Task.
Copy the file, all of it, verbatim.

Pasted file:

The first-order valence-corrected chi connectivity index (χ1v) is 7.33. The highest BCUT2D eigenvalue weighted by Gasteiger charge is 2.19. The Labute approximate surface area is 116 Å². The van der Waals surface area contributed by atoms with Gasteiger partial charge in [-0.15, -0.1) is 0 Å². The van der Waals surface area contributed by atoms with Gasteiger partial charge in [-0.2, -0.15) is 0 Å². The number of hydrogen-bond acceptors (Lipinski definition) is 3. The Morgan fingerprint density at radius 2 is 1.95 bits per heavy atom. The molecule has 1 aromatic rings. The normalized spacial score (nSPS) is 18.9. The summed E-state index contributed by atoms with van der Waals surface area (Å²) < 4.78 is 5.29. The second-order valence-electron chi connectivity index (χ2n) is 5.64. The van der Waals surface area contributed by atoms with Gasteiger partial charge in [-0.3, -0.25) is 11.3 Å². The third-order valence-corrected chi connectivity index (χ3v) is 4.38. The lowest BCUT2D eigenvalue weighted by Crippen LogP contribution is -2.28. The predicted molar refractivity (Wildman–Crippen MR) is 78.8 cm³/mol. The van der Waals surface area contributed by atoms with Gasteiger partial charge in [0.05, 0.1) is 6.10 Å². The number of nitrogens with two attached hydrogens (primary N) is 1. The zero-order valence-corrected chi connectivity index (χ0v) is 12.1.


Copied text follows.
The first-order valence-corrected chi connectivity index (χ1v) is 7.33. The highest BCUT2D eigenvalue weighted by Gasteiger charge is 2.19. The Labute approximate surface area is 116 Å². The van der Waals surface area contributed by atoms with Gasteiger partial charge in [-0.15, -0.1) is 0 Å². The van der Waals surface area contributed by atoms with Gasteiger partial charge in [-0.2, -0.15) is 0 Å². The number of hydrogen-bond acceptors (Lipinski definition) is 3. The Morgan fingerprint density at radius 2 is 1.95 bits per heavy atom. The molecule has 1 aromatic rings. The normalized spacial score (nSPS) is 18.9. The summed E-state index contributed by atoms with van der Waals surface area (Å²) < 4.78 is 5.29. The second-order valence-electron chi connectivity index (χ2n) is 5.64. The van der Waals surface area contributed by atoms with Gasteiger partial charge in [-0.3, -0.25) is 11.3 Å². The third-order valence-corrected chi connectivity index (χ3v) is 4.38. The lowest BCUT2D eigenvalue weighted by Crippen LogP contribution is -2.28. The predicted molar refractivity (Wildman–Crippen MR) is 78.8 cm³/mol. The van der Waals surface area contributed by atoms with Gasteiger partial charge in [0.05, 0.1) is 6.10 Å². The number of nitrogens with two attached hydrogens (primary N) is 1. The zero-order valence-corrected chi connectivity index (χ0v) is 12.1.